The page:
The GCSE course in Art and Design begins in Year 9. An externally set task makes up 40% of the final grade; course work is currently worth 60%.
In Year 9 pupils are introduced to the assessment objectives and structure of the course. Tasks set help pupils gain marks in each objective. Teaching takes a thematic approach as pupils study a Still Life theme throughout the year.
Pupils build basic skills in a range of media. They look at the formal elements in art such as; shape, line and tone. In various still life compositions they are taught how to refine these skills. They study colour theory and mixing and are introduced to acrylic paints, oil pastel, ink and pastel. They look at the work of artists in order to appreciate, analyse and understand artworks. By group discussion and the use of writing frames they begin to form their own opinions about art and they learn how to write about artwork.
Pupils use a Pop Art brief to research artwork and to develop their own ideas based on the movement. They work in pastel, pencil, oil pastel, water colour and acrylic. They use photography, photo manipulations and different print making methods such as poly block, lino and mono printing. They have the opportunity to use 3D materials such as wire mod roc and clay. They learn how to present and annotate their work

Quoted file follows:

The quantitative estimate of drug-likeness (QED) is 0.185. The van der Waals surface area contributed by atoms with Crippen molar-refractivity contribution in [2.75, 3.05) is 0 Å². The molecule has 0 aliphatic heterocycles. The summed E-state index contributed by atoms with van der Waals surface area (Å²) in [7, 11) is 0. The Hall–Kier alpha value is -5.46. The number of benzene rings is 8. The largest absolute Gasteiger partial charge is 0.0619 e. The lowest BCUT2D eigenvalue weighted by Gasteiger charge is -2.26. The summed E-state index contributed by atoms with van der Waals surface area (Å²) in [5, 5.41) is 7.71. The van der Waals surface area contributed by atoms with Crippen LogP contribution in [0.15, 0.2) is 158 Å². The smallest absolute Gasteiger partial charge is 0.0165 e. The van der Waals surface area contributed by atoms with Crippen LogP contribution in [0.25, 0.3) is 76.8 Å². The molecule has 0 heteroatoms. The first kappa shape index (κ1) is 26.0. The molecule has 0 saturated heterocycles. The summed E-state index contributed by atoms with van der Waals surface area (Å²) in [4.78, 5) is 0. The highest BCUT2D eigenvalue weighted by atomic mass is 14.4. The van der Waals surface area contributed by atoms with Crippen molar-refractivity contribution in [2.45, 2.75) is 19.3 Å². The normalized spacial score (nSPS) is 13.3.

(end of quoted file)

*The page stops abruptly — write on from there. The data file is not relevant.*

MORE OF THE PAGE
Pupils produce a final piece, bringing together all their research and development work. Choices of media are made by pupils; they may work on a painting, produce a sculpture or use mixed-media.
Pupils study the theme of Natural World in Year 10, undertaking coursework tasks to satisfy GCSE assessment criteria, whilst learning skills for independent study. Teaching methods include group work, teacher-led discussions and workshop style lessons. Lesson objectives focus pupils learning of AQA assessment criteria.
Pupils are introduced to a range of artists who use common starting points but produce different outcomes. Learners analyse the work of the artists and develop ideas based on techniques and concepts studied. They are given access to a range of media and are asked to experiment to produce desired outcomes. Pupils may use photography, paint, printing, pastel, oil pastel, plaster casting, carving, clay, wire, mod roc, pencil, fabric, Brusho inks and batik. Pupils are shown how to use the different media and have the opportunities to try them out before selecting materials to develop and refine their ideas.